Marketing Automation Report Card
The cost of modern social-based marketing is so low compared with previous generations of marketing tools that few businesses seem inclined to figure out the best processes. It's cheap, cheap, cheap to plaster the market with emails or other outbound strategies. We can now send out millions and millions of emails just to see what sticks, and if a 1 percent response rate is all we get, so what?
After two years of fairly hectic activity in the marketing automation space, it might be useful to ask where all the commotion has gotten us.
Once a captive of finance, which was concerned with reeling in marketing's costs and rationalizing expenses with known -- or at least knowable -- benefits, marketing automation emerged in the last couple of years as a powerful tool for businesses trying to navigate the still-dangerous waters of an ailing economy, a fragile recovery -- and oh yes, a marketplace changing rapidly due to the influence of social media.
The merger activity of the last couple of years has left the biggest players with competent marketing suites that few could have engineered on their own, because marketing is a discipline that frankly requires different DNA than you typically find in sales and service.
As luck would have it, ExactTarget, part of the Salesforce Marketing Cloud, has done the hard work by producing a report, "2014 State of Marketing." It is a good report, too, full of statistics about current use and future plans. While I might quibble with some of the findings, it is a thorough compilation based on more than 2,500 responses by professional marketers.
My immediate reaction upon reading it was that the marketplace is about midway through its transformation. High percentages of respondents said they already had put in place many of the rudiments of what has become, in aggregate, a very large suite of tools.
A few numbers will give you the feeling of the report: 88 percent said they used email marketing; 81 percent said they already used data and analytics; 78 percent used social media marketing; 64 percent used display/banner ads; and 75 percent used landing pages.
There is much, much more in this attractive and graphically rich report, and you can pick it up for a song even if you can't sing.
What struck me is how well we have the outbound side of marketing covered and how much more work there is to do to analyze what's going on in the market. To me, the data show that the tools have changed, but the process remains the same -- and that's the big point.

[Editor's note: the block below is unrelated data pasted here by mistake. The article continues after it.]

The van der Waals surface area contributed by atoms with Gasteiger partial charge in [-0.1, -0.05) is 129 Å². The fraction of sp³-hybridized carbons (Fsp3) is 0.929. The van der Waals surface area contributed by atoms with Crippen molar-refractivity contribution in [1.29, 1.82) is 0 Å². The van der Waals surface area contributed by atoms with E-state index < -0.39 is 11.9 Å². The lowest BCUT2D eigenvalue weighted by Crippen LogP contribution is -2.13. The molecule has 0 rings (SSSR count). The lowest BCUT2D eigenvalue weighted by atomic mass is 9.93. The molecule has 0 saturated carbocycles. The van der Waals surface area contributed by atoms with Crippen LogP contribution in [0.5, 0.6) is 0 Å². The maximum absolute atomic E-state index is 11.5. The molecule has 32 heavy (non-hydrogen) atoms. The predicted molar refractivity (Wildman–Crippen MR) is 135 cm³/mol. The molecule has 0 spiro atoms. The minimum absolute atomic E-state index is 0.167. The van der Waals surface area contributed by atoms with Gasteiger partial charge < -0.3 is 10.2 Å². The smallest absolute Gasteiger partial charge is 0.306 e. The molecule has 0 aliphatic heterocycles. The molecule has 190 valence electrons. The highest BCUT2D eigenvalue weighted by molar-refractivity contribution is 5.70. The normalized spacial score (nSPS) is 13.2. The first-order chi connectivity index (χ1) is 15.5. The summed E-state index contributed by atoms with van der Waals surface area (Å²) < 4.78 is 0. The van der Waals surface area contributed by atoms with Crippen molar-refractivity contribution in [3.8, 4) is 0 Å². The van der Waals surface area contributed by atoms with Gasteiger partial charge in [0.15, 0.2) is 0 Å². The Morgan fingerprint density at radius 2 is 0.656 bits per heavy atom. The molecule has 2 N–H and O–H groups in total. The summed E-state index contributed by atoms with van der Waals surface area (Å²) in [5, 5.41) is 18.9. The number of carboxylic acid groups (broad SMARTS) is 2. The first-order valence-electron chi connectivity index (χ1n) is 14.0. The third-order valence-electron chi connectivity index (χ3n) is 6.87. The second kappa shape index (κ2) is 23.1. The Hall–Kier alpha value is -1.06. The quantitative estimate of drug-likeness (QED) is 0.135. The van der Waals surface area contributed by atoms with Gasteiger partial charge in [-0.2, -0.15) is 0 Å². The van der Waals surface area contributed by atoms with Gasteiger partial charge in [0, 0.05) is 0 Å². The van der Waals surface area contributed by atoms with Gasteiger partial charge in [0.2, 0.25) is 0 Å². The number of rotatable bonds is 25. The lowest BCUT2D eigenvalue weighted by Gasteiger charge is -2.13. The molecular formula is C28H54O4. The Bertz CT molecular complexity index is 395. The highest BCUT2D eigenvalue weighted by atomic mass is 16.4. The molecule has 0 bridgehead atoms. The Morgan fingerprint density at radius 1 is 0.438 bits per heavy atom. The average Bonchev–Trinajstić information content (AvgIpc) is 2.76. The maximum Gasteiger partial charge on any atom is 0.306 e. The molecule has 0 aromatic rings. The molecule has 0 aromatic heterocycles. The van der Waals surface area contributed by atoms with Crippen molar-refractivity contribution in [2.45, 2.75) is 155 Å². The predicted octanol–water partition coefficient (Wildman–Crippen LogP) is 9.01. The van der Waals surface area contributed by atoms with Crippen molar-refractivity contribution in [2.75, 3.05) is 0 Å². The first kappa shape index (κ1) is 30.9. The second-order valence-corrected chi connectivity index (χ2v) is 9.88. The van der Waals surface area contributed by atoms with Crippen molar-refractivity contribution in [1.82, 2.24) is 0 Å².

Putting Processes in Place
I also read The Second Machine Age: Work, Progress, and Prosperity in a Time of Brilliant Technologies, by Erik Brynjolfsson and Andrew McAfee, two economics researchers from the MIT Sloan School.
It's another pile of paper worth picking up, because the authors make the point that the last thing to change during a transformation involving the application of new technologies to business is process. How we use new technologies is what gives them their lasting power; prior to that adjustment, you might be hitching a horse to a car.
So it is with marketing thus far -- but as I've said already, that's par for the course. The cost of modern social-based marketing is so low compared with previous generations of marketing tools that few businesses seem inclined to figure out the best processes. It's cheap, cheap, cheap to plaster the market with emails or other outbound strategies. We can now send out millions and millions of emails just to see what sticks, and if a 1 percent response rate is all we get, so what?
One telling statistic from the ExactTarget report shows that only 37 percent of the respondents used lead scoring, and while 30 percent said they'd try it this year, a full third say they didn't plan to use it. Lead scoring is one of those things that can materially improve the responses you get from your marketing effort, and it goes right to the heart of the process idea expressed by Brynjolfsson and McAfee.
Lead scoring is about process. Interestingly, Brynjolfsson and McAfee make the eye-opening assertion that an average person with a decent computer and a topnotch process can outperform a smart person -- or even a smart person with a good computer. Think about those millions of emails. Process is the thing that proves the worth of the technology investment -- but it has to be grown organically, and that growth starts only when you decide to do something different with the new tools.
It seems that finally developing process as well as other ecosystem externalities of the core innovation are what eventually brings the hype cycle full circle. From a Trough Of Disillusionment to a Plateau of Productivity, as the Gartner folks would say, an innovation gains its rightful place in business when we begin to change processes to better use the technology.
So, it's clear from the report that the majority of you have spent the last couple of years gathering the marketing technologies you need to compete in some very changed markets. However, if you are not yet seeing the benefits you expected when you first took on the new tools, consider re-examining your marketing processes. You might be surprised that with just a few tweaks you can make big things happen. A good place to start is in lead scoring -- you'll be amazed at what you find.